In the last post, we talked about how to kill off our villains. However, that doesn't help anything if we don't have a villain to kill off in the first place! Before we begin, though, why do you need a villain at all?
Here's why: every story is only as good as its villain. The villain is the one who opposes the hero, who prevents him/her from meeting his/her goals. Without the villain, your story has no conflict—no purpose. Without the villain, your hero could do and have whatever he wanted, instantly, without any obstacles. Without a villain, your story would be--prepare yourself!--boring.
Okay, so you need a villain. That still leaves an important question: how does one go about creating a Dark Lord of the Universe? After all, sometimes it can get a little tough to think of a really evil villain on your own. That’s where this post comes in. I decided to mix and stir and bake an arch-evil-villain, so that all of you can read my recipe, be impressed by all the hours I spent slaving over a hot computer, and bake your own villains.
So, without further ado: a recipe for creating your very own Dark Lord.
4 cups goal
3 cups motivation
6 tablespoons backstory, sifted
2 handfuls minor villains
1.5 teaspoons weakness
½ cup accessories
1 pinch gold or lapis lazuli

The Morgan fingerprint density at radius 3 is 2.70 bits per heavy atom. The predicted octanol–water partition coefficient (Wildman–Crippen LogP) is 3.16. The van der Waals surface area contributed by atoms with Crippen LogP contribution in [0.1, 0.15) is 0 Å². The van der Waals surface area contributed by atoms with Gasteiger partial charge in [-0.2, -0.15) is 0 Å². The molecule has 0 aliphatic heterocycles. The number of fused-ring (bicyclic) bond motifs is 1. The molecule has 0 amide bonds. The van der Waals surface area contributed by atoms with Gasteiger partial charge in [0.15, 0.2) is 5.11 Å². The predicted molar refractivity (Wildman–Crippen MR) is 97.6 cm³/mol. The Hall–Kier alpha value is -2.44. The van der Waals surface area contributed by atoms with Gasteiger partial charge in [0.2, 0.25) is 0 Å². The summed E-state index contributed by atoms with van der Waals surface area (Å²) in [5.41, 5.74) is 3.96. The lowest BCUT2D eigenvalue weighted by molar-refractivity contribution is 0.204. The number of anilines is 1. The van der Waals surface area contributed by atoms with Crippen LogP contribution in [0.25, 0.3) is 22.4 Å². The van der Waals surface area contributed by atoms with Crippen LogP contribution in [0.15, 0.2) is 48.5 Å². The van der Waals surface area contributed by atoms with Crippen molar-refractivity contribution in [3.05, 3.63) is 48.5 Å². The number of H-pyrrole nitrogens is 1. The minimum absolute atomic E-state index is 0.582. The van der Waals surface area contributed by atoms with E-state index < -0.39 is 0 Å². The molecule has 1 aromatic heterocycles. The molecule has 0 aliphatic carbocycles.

Preheat the oven to 873 degrees Celsius (1,603.4 Fahrenheit).
In a large black bowl, combine goal, motivation, and backstory. Blend at light speed for ten minutes, until dough forms blackish lump. Should have the same consistency throughout
(Note: the villain should want something—his goal—that is directly opposite what the hero wants. Your villain must have a good reason for wanting this goal—a motivation. Usually, the motivation is not isolated in space and time, but is the result of the villain’s history and upbringing—his backstory. You need all three of these elements to make the villain believable.)
In a separate, smaller bowl, stir minor villains until thawed. Then quickly fold into the main batter until completely engulfed.
(Note: minor villains are important because your hero always, always, always needs opposition. Without opposition, there’s no suspense or tension or conflict in your story. In other words, it’s boring. But, hey, your arch-villain can’t be everywhere at once, can he? So that’s where the minor villains come in. Minor villains provide conflict against the hero in minor situations. Usually, they’re tied to the main villain and the main conflict of the story as well.)
Add the weakness and knead carefully, spreading weakness throughout the whole lump. This is a most delicate phase—too many weaknesses will make the dough fall apart, but too few will make it dry and fossilized.
(Note: in other words, your villain can’t be all-powerful. He needs to be relatable, and the way to do this is to bring in weaknesses. Often, you can find his/her weaknesses if you dig around enough in the villain’s past.)
Once weaknesses have been kneaded in, sprinkle accessories on top. This is the point in the recipe where you can add your own distinct flair: the curling walrus moustache, the pocketwatch that doubles as a sword, the bright red hair standing on end, or the evil villain cape of awesomeness, for example.
Bake for 1,095 days in the back burner of your mind. Remove from oven and let sit. Should be burned black around the edges.
If desired, add a pinch of gold or lapis lazuli for effect. Serve frozen or boiled in the lava of revenge.
Feeds 1 story.